Weekly Round up 27/01/2012

News in Brief

Welfare reform

The Welfare Reform Bill has continued to dominate the headlines over the past couple of weeks and it is almost impossible to provide a full summary of that coverage here. So  I won’t try to. The Guardian’s coverage has been very comprehensive – including, as ever, their letters section – and the hashtag #wrb on Twitter is also very useful. What I will attempt to do here is highlight some stories or angles that haven’t received as much coverage and provide a summary of some of the different elements that have been discussed. Apologies if some of these are already out of date – the pace is pretty quick….

Social Fund – both Baroness Ruth Lister and Polly Toynbee – along with Guardian readers  – wrote in defence of the Social Fund but Baroness Lister’s amendment was defeated on Wednesday.

Benefit cap – the government suffered a very heavy defeat in relation to the proposed benefits cap of £26,000 per family although the government promised to press ahead with their plans anyway.

Delays – concerns were raised in The Telegraph that Universal Credit may not be ready for introduction in April 2013, a concern that has been noted in previous round-ups.

Cost – an excellent and timely (in the wake of the immigrants & benefits ‘stats’ coverage) JRF blog pointed out that unemployment benefits are a fraction of the welfare bill

Employment & Unemployment

Unemployment figures released this week made particularly grim reading with around 1.3 million people working part-time because they could not secure a full-time job. In child poverty strategy terms, these people are not ‘doing the right thing’ as this involves getting a full-time job. On a slightly more positive note in relation to the labour market, the Living Wage campaign continues to enjoy some successes and Tom Clark wrote a piece in The Guardian encouraging a focus on low earners similar to the current one on high earners and executives.

Financial Inclusion

The BBC provided coverage of debates on payday loans in Wales, which accused loans companies of ‘sucking money from the poor’

Child Protection

Any links between poverty and child protection issues are quite sensitive and I’m not usually keen on drawing attention to perceived links. For me, it becomes a little too easy to provide fodder for those that think poverty is a result of ‘poor’ parenting, feckless families and moral deficiencies. However, The Journal, a regional paper in the North East, highlighted local council’s concerns that child protection cases were rising as a result of the economic crisis, with domestic violence and unemployment being mentioned explicitly. It would be interesting to explore this a little more.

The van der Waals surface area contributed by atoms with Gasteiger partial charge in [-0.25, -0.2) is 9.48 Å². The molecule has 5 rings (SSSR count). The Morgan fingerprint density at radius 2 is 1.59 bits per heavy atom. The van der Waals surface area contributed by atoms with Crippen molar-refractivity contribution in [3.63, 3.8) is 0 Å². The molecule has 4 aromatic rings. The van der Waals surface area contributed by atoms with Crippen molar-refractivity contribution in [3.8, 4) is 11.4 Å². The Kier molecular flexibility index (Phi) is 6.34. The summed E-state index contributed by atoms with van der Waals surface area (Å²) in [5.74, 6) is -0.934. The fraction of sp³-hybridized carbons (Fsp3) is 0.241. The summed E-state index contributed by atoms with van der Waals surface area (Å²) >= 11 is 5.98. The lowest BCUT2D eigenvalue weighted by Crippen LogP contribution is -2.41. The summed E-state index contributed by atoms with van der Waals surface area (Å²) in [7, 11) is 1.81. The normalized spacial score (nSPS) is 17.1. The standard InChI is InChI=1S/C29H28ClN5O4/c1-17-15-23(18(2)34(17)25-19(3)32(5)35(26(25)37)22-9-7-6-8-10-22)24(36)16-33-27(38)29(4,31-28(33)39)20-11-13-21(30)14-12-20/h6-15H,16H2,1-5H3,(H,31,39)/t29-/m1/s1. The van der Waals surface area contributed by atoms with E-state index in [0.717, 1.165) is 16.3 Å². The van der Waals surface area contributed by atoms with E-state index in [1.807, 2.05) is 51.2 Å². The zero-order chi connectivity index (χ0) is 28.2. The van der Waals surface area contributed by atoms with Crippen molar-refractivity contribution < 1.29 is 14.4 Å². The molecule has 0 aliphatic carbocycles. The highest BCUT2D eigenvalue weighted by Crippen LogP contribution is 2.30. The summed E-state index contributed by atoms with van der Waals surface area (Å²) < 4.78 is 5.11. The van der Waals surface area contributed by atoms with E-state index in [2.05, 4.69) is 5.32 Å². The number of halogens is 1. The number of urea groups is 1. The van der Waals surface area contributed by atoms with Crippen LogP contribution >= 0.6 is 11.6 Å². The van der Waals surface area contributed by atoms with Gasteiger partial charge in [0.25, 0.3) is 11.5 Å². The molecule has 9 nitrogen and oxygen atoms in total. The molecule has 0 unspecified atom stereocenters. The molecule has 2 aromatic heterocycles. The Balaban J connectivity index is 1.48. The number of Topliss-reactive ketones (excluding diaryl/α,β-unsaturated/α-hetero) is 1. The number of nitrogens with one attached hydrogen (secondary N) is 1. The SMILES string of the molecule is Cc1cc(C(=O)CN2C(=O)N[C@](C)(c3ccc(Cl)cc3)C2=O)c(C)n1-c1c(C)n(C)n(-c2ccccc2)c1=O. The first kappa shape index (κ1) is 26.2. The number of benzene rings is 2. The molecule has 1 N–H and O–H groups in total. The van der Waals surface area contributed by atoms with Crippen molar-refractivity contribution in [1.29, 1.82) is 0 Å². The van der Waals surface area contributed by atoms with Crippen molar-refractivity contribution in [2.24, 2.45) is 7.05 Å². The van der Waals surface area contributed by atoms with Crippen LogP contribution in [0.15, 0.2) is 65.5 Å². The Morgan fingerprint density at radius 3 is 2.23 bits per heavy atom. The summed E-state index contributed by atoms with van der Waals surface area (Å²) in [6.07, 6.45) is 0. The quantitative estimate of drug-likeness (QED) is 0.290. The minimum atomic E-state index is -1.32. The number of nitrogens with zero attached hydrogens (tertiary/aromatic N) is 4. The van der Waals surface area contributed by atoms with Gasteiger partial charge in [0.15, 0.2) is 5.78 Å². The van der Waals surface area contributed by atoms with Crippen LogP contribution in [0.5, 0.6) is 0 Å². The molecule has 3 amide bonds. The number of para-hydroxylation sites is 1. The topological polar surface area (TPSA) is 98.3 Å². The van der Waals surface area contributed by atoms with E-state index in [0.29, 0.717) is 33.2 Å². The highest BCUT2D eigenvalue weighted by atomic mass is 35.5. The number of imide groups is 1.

Education

School performance figures were released on Thursday with the accompanying comment from School Minister Nick Gibb leaving people in no doubt where the blame for ‘poor performance’ of pupils lay:

We should have high expectations for all children regardless of their circumstances. Today’s figures reveal a shocking waste of talent in many schools across the country. All too often, pupils from disadvantaged backgrounds aren’t given the same opportunities as their peers. But there are great examples of schools achieving the best for their disadvantaged pupils. If they can get it right, then so can all schools.

Health

News, at the start of the week, that poorer families were consuming 30% less fruit and vegetables than they were in 2006, with rising food prices and the economic situation being to blame

General comment

Gavin Poole suggested in The Guardian that he proposed benefit cap was ‘not about the money’

Mary Riddell suggested in The Telegraph that Ed Milliband would be judged on his stance towards welfare and not wealth

Polly Toynbee in The Guardian doing what Polly Toynbee does

Graphic of the week

It has to be this from Political Scrapbook that compares the average cost of fraud per benefit claimant with the average cost of over claimed expenses per MP.

Apologies for the missed week last week but we are busy elsewhere as well. Thanks for your contiuned interest and support.

Kind regards,

Steve

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